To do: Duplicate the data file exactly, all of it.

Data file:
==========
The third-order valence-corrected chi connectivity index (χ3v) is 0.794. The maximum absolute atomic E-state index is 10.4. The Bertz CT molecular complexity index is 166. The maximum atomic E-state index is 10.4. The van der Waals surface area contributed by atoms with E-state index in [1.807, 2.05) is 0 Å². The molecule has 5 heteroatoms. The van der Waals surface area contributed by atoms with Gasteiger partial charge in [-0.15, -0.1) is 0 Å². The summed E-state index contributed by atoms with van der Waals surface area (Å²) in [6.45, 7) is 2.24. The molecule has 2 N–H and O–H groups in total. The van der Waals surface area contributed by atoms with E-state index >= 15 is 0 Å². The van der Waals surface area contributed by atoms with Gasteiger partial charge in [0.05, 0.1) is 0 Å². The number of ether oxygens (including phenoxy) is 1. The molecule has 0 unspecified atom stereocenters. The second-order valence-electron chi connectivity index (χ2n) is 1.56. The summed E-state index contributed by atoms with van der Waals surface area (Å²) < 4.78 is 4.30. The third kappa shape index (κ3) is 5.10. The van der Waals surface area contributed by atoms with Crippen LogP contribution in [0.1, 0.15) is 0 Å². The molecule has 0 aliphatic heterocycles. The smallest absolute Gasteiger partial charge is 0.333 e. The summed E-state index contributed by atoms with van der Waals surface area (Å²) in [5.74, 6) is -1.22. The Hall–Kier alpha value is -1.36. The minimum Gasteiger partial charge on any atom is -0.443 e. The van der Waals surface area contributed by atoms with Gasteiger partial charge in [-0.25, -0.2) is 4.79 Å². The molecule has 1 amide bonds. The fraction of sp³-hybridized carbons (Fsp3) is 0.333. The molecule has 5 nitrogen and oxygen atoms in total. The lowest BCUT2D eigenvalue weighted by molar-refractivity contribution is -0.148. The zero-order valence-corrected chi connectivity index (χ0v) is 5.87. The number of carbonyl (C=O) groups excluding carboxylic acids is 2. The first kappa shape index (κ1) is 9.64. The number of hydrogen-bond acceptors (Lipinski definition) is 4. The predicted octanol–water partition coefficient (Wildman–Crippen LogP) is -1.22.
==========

The third-order valence-corrected chi connectivity index (χ3v) is 0.794. The maximum absolute atomic E-state index is 10.4. The Bertz CT molecular complexity index is 166. The maximum atomic E-state index is 10.4. The van der Waals surface area contributed by atoms with E-state index in [1.807, 2.05) is 0 Å². The molecule has 5 heteroatoms. The van der Waals surface area contributed by atoms with Gasteiger partial charge in [-0.15, -0.1) is 0 Å². The summed E-state index contributed by atoms with van der Waals surface area (Å²) in [6.45, 7) is 2.24. The molecule has 2 N–H and O–H groups in total. The van der Waals surface area contributed by atoms with E-state index >= 15 is 0 Å². The van der Waals surface area contributed by atoms with Gasteiger partial charge in [0.05, 0.1) is 0 Å². The number of ether oxygens (including phenoxy) is 1. The molecule has 0 unspecified atom stereocenters. The second-order valence-electron chi connectivity index (χ2n) is 1.56. The summed E-state index contributed by atoms with van der Waals surface area (Å²) < 4.78 is 4.30. The third kappa shape index (κ3) is 5.10. The van der Waals surface area contributed by atoms with Crippen LogP contribution in [0.1, 0.15) is 0 Å². The molecule has 0 aliphatic heterocycles. The smallest absolute Gasteiger partial charge is 0.333 e. The summed E-state index contributed by atoms with van der Waals surface area (Å²) in [5.74, 6) is -1.22. The Hall–Kier alpha value is -1.36. The minimum Gasteiger partial charge on any atom is -0.443 e. The van der Waals surface area contributed by atoms with Gasteiger partial charge in [-0.25, -0.2) is 4.79 Å². The molecule has 1 amide bonds. The fraction of sp³-hybridized carbons (Fsp3) is 0.333. The molecule has 5 nitrogen and oxygen atoms in total. The lowest BCUT2D eigenvalue weighted by molar-refractivity contribution is -0.148. The zero-order valence-corrected chi connectivity index (χ0v) is 5.87. The number of carbonyl (C=O) groups excluding carboxylic acids is 2. The first kappa shape index (κ1) is 9.64. The number of hydrogen-bond acceptors (Lipinski definition) is 4. The predicted octanol–water partition coefficient (Wildman–Crippen LogP) is -1.22.